Google Ads are a fast, effective way for musical instrument retailers to reach a bigger audience. There’s the potential to increase sales online and encourage customers to visit your physical shop to try and buy in-store. In this post, we’ll explain the key things musical instrument retailers need to consider to get the most from advertising with Google.
Which musical instruments are you selling?
When starting out with Google Ads, the key for any retailer is to have a clear, specific objective. It’s crucial to understand what you’re offering and to who because it impacts every aspect of your Google Ads campaign, from the content of your ad to the advertising budget you need to be successful. In short, you need to know that you’re targeting the right people with the right message at the right time.
If your musical instrument store already has a niche, like selling premium-level pianos, your objective is already quite specific regarding what you want to sell and to which type of typical customer; your Google Ad should reflect this. Alternatively, if you’re a high street retailer and you currently sell a variety of musical instruments, peripheral equipment and accessories, it’s key to clarify the messages you want to communicate and to which target customer groups before you begin Google Ads.
For example, do you plan to entice sales with competitively priced instruments which you advertise online to a national audience, or perhaps your goal is to encourage local beginner musicians to come into your shop where you can sell them a package? Whatever your commercial objective, it’s vital that you confirm it from the start of your campaign.
Clarifying who you plan to target with your Google Ad, it’s important to think of some of your likely or ideal customer profiles. It’s useful to consider their age, financial status, level of musical expertise and music genre preferences - and whether they want to buy the musical instrument for themselves or as a gift. All of these aspects affect how your Google Ad can be presented, ultimately impacting your ad campaign's success. Crucially, you also need to consider where your target audience is located, which we’ll look at next.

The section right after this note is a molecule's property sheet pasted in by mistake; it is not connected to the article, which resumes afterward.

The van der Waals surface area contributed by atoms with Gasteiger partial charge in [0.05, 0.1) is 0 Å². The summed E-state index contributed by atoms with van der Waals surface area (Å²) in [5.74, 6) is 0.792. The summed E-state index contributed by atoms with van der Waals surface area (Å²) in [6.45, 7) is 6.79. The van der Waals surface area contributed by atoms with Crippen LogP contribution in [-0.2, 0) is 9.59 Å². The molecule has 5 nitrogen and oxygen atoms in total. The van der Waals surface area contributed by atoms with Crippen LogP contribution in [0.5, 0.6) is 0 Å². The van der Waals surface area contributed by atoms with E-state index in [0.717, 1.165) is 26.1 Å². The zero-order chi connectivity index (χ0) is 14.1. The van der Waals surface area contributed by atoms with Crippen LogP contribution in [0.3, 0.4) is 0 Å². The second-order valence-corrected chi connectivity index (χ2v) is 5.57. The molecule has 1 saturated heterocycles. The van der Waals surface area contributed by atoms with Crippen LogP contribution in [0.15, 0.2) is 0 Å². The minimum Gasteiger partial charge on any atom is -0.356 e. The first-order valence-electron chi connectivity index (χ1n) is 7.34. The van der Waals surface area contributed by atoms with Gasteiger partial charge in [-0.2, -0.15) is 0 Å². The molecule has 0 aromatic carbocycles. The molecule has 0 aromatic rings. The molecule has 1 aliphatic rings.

Location: sell musical instruments online or in-store - or both?
Promoting your local musical instrument store with Google Ads
The majority of the online musical instrument retail market is dominated by larger retailers who can typically offer the most competitive prices, especially in the low- to medium-priced brackets. However, if your business isn’t set up to compete in this market, Google Ads can be used to promote the key benefit of a brick-and-mortar shop that a purely online retailer cannot compete with: try before you buy.
Even for low- to mid-priced musical instruments, many customers prefer to play their potential new purchase before they buy. A Google Ad explaining the benefit of trying the instrument in your store before they buy is a compelling way of enticing customers within a specified geographical radius of your shop. Identifying the proximity of competing physical stores combined with tools from Google and third parties can help identify the potential for online advertising success within your geographical area.
Sure, some customers may plan to try the instrument in your store and then buy at a reduced rate online. Communicating to them that the instrument they have in their hands won’t be identical to others of the same model is one way of reinforcing the purchase with you. More importantly, the benefits of the in-store experience, such as a personal instrument set-up, playing advice or lessons are advantages which a purely online retailer cannot match, whatever price they offer.